Children’s book awards start off year with a bang

Some of the best children’s books of 2009 have been recognised in the first few weeks of 2010 with the announcement of the Costa Book Awards, the Caldecott Medal and the Newbery Medal.

I was pleased to hear that one of my favourite authors, Patrick Ness, won the 2009 Costa Children’s Book Award for his most recent book, The Ask and the Answer, the second book in the Chaos Walking Trilogy.  If you don’t already know how amazing Patrick Ness’ books are check out some of my previous blog entries.  The Costa Book Awards “is one of the most prestigious and popular literary prizes in the UK and recognises some of the most enjoyable books of the year by writers based in the UK and Ireland.”  The judges said of The Ask and the Answer, “From the first word, we were gripped by this dazzlingly-imagined, morally complex, compulsively-plotted tale.  We are convinced that this is a major achievement in the making.”  Ness is a very well deserved recipient in my opinion.  He is doing an Australia and New Zealand Tour early in the year so hopefully he’ll come to Christchurch.  Watch this space.

The winner of the Caldecott Medal 2010 is Jerry Pinkney’s The Lion and the Mouse  which has one of the most striking covers I’ve ever seen.  The Caldecott Medal is awarded each year to the artist of the most distinguished American picture book for children.  Jerry Pinkney also deserved this award and if you haven’t seen The Lion and the Mouse I suggest you grab it and have a look.  The illustrations are absolutely amazing and so lifelike.  What makes this book even more unique is that the illustrations tell the story as the book is almost wordless (apart from some animal noises).

The winner of the 2010 Newbery Medal is Rebecca Stead’s When You Reach Me.  I haven’t read this one but it sounds interesting.  The Newbery Medal is Awarded each year “to the author of the most distinguished contribution to American literature for children” and has been awarded to such authors as Neil GaimanKate DiCamillo and Louis Sachar.

RIP Kate McGarrigle

In sad news for her many fans, Canadian folk singer and songwriter Kate McGarrigle, has died at her home just weeks short of her 64th birthday. Matriarch of the talented musical clan containing her ex husband Loudon Wainwright III, sister Anna and children Rufus and Martha Wainwright, Kate is probably best known  for her work with her sister under the name of The McGarrigle Sisters. Sometimes the whole family even got together for performances such as a tribute to Leonard Cohen.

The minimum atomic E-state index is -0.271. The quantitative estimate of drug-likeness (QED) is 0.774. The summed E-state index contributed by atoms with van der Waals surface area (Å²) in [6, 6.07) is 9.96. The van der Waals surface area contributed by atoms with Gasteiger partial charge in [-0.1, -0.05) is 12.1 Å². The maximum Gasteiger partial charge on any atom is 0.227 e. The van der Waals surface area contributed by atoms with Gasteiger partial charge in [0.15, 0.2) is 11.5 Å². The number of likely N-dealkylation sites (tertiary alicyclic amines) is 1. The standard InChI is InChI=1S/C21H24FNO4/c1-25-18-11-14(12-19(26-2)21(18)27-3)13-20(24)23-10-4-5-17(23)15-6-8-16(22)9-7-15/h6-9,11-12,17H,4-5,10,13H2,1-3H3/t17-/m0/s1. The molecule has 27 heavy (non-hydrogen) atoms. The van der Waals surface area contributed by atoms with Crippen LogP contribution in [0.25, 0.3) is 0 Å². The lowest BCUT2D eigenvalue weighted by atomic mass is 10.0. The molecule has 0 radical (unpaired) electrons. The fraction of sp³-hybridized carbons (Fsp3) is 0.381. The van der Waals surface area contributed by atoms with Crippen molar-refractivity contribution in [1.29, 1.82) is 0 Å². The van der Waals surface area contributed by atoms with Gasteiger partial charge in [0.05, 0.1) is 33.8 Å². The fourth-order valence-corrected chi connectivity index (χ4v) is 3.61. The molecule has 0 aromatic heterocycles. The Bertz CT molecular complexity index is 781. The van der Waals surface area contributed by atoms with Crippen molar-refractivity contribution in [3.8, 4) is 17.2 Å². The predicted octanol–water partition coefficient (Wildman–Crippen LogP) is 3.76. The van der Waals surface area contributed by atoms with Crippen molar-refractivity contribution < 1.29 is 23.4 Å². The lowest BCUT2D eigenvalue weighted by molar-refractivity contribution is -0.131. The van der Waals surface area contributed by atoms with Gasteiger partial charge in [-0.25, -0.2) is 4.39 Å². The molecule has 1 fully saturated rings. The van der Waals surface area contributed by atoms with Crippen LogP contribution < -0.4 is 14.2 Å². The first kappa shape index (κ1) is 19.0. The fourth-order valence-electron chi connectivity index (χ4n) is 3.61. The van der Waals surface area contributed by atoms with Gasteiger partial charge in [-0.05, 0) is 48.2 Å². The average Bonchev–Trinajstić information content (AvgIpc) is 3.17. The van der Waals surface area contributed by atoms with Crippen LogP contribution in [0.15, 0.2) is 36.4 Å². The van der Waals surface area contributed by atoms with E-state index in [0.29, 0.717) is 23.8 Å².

Her songs have been recorded by the greats like Emmy Lou Harris, Elvis Costello, Judy Collins and Linda Ronstadt.

In a double blow her death has led to the cancellation of Rufus Wainwright’s Australasian tour. His website had a moving tribute to his ‘amazing mother with whom everyone fell in love’.

    Aussie authors feature on new set of stamps

    Australia Post gives the stamp of approval to literary legends reports the Sydney Morning Herald of 20 January 2010. And who were the Australian authors honoured by gettting their mugs plastered on a postage stamp?

    Bryce Courtenay said modestly:

    ‘Stamps aren’t what they used to be … It was the king’s head on stamps when I was young. Now they just put old sh*tbags on them.’

    Well I think it is wonderful to see this great selection of Australian authors philatelicly honoured.

    Has New Zealand done literary themed stamps?
    A quick search revealed this 1989 Authors issue :  Katherine Mansfield, James K Baxter, Bruce Mason and Ngaio Marsh.

    Image of the week

    New tonnage record for Lyttelton of 89,670 tons when 20 ships were berthed in the inner harbour and one in the stream awaiting a berth. 14 Nov. 1949.

    New tonnage record for Lyttelton of 89,670 tons when 20 ships were berthed in the inner harbour and one in the stream awaiting a berth

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